Needs substantial amounts of data

AI algorithms need to collect and analyze large amounts of data from various devices and sensors to train and optimize their models. Organizations may find it complex and costly to collect and store so much data, with the added burden of ensuring data quality and accuracy, as any inaccuracies or biases in the training data can lead to flawed AI models and security vulnerabilities, which can be especially taxing for smaller organizations with limited resources.

Risk of attacks targeting AI

Attackers compromise AI-powered IoT security to gain unauthorized access to connected devices and sensitive data, leading to data breaches or unauthorized control of critical infrastructure. Even with the intelligent and adaptive design of AI systems, there are still certain limitations that make them susceptible to skilled hackers. Adversarial attacks coordinated to feed the AI system with manipulated data can cause to objects to be misclassified or fail to detect anomalies, putting the entire network at risk.

Final thoughts

AI and IoT have transformed the way we live and work, but they also present significant security challenges. AI and IoT security are critical in safeguarding our digital infrastructure, privacy, and data. As AI and IoT continue to advance and we come to rely on them more in our working and daily lives, it is important for both individuals and organizations to prioritize security to mitigate the risks and ensure a safe and secure digital ecosystem. This includes robust encryption, access control mechanisms, continuous monitoring, threat intelligence, and proactive security measures to defend against ever evolving threats.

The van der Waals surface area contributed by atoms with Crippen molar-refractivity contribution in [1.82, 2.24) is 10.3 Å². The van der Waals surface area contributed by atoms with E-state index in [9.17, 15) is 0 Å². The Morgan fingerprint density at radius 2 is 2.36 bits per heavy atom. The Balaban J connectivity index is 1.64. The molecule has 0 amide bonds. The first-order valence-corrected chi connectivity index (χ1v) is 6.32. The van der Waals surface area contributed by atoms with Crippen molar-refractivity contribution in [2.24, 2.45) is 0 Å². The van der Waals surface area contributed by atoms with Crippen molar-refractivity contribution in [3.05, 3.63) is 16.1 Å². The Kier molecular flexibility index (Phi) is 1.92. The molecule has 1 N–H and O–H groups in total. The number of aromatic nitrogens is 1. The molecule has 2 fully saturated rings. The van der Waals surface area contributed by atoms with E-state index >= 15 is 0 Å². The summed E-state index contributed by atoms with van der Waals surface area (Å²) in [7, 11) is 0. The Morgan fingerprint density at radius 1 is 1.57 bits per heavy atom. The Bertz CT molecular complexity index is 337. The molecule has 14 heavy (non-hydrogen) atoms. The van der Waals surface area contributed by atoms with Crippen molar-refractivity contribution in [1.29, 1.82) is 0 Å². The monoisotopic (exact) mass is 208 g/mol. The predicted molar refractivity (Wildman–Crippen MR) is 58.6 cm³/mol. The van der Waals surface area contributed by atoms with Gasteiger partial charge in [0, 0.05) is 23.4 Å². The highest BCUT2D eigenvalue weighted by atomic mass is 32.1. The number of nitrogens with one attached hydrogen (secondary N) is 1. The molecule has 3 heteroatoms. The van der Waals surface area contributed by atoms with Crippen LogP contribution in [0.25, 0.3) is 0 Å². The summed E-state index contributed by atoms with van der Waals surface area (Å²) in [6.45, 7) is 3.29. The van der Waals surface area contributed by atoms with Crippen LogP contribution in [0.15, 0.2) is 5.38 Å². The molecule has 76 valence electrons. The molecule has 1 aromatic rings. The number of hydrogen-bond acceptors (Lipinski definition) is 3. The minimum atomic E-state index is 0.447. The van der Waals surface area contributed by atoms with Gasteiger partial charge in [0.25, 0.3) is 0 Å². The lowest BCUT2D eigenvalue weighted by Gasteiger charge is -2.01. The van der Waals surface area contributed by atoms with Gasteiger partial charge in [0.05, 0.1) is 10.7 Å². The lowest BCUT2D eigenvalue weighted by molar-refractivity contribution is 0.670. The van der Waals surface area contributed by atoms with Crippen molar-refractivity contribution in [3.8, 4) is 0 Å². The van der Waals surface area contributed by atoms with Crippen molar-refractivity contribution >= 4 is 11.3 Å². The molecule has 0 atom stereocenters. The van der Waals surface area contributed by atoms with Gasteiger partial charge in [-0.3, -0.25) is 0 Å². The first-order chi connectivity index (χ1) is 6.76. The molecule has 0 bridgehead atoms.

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Tags: Connected Devices Thingworx Industrial Equipment Industrial Internet of Things

About the Author

Anthony Moffa

Anthony Moffa is a Senior Director within PTC’s ThingWorx Product Management team.  He has extensive experience, designing, manufacturing and implementing diagnostic systems in a variety of industries including aerospace, nuclear power and petrochemical.  Prior to joining PTC he was responsible for the design and implementation of 2 IoT programs, one in life safety and the other in the life sciences arenas.  He has been a long-time contributor to service research advisory councils managed by Aberdeen and The Service Council, holds a Mechanical Engineering Degree from Villanova University and has multiple Six Sigma certifications.